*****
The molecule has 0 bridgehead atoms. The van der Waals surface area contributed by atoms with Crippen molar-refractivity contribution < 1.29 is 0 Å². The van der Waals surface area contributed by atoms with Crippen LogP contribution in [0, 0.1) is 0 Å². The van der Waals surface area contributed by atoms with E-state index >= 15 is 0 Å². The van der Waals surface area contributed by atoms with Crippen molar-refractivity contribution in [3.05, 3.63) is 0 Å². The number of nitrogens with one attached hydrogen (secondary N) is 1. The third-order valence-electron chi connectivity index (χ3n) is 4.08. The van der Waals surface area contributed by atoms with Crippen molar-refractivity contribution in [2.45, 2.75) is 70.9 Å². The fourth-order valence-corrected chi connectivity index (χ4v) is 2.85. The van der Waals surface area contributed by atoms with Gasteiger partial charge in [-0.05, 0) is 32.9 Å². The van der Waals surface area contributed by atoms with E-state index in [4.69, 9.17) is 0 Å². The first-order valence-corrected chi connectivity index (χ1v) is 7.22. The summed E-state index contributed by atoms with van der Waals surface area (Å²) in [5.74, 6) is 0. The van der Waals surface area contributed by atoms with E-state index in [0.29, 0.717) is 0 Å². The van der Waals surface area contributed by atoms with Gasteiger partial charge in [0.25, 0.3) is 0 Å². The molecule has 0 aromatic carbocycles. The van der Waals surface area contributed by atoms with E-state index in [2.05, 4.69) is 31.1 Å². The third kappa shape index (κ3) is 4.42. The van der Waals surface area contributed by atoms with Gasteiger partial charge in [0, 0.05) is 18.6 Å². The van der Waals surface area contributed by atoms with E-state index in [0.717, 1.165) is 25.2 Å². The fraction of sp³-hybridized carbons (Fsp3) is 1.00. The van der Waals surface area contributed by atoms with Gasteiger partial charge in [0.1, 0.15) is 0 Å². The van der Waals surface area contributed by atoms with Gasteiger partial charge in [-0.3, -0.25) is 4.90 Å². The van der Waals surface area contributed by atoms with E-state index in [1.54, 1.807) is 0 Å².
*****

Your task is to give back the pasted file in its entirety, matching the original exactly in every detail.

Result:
The molecule has 0 bridgehead atoms. The van der Waals surface area contributed by atoms with Crippen molar-refractivity contribution < 1.29 is 0 Å². The van der Waals surface area contributed by atoms with Crippen LogP contribution in [0, 0.1) is 0 Å². The van der Waals surface area contributed by atoms with E-state index >= 15 is 0 Å². The van der Waals surface area contributed by atoms with Crippen molar-refractivity contribution in [3.05, 3.63) is 0 Å². The number of nitrogens with one attached hydrogen (secondary N) is 1. The third-order valence-electron chi connectivity index (χ3n) is 4.08. The van der Waals surface area contributed by atoms with Crippen molar-refractivity contribution in [2.45, 2.75) is 70.9 Å². The fourth-order valence-corrected chi connectivity index (χ4v) is 2.85. The van der Waals surface area contributed by atoms with Gasteiger partial charge in [-0.05, 0) is 32.9 Å². The van der Waals surface area contributed by atoms with E-state index in [4.69, 9.17) is 0 Å². The first-order valence-corrected chi connectivity index (χ1v) is 7.22. The summed E-state index contributed by atoms with van der Waals surface area (Å²) in [5.74, 6) is 0. The van der Waals surface area contributed by atoms with E-state index in [0.29, 0.717) is 0 Å². The van der Waals surface area contributed by atoms with Gasteiger partial charge in [0.25, 0.3) is 0 Å². The molecule has 0 aromatic carbocycles. The van der Waals surface area contributed by atoms with E-state index in [2.05, 4.69) is 31.1 Å². The third kappa shape index (κ3) is 4.42. The van der Waals surface area contributed by atoms with Gasteiger partial charge in [0, 0.05) is 18.6 Å². The van der Waals surface area contributed by atoms with E-state index in [0.717, 1.165) is 25.2 Å². The fraction of sp³-hybridized carbons (Fsp3) is 1.00. The van der Waals surface area contributed by atoms with Gasteiger partial charge in [0.1, 0.15) is 0 Å². The van der Waals surface area contributed by atoms with Gasteiger partial charge in [-0.3, -0.25) is 4.90 Å². The van der Waals surface area contributed by atoms with E-state index in [1.54, 1.807) is 0 Å².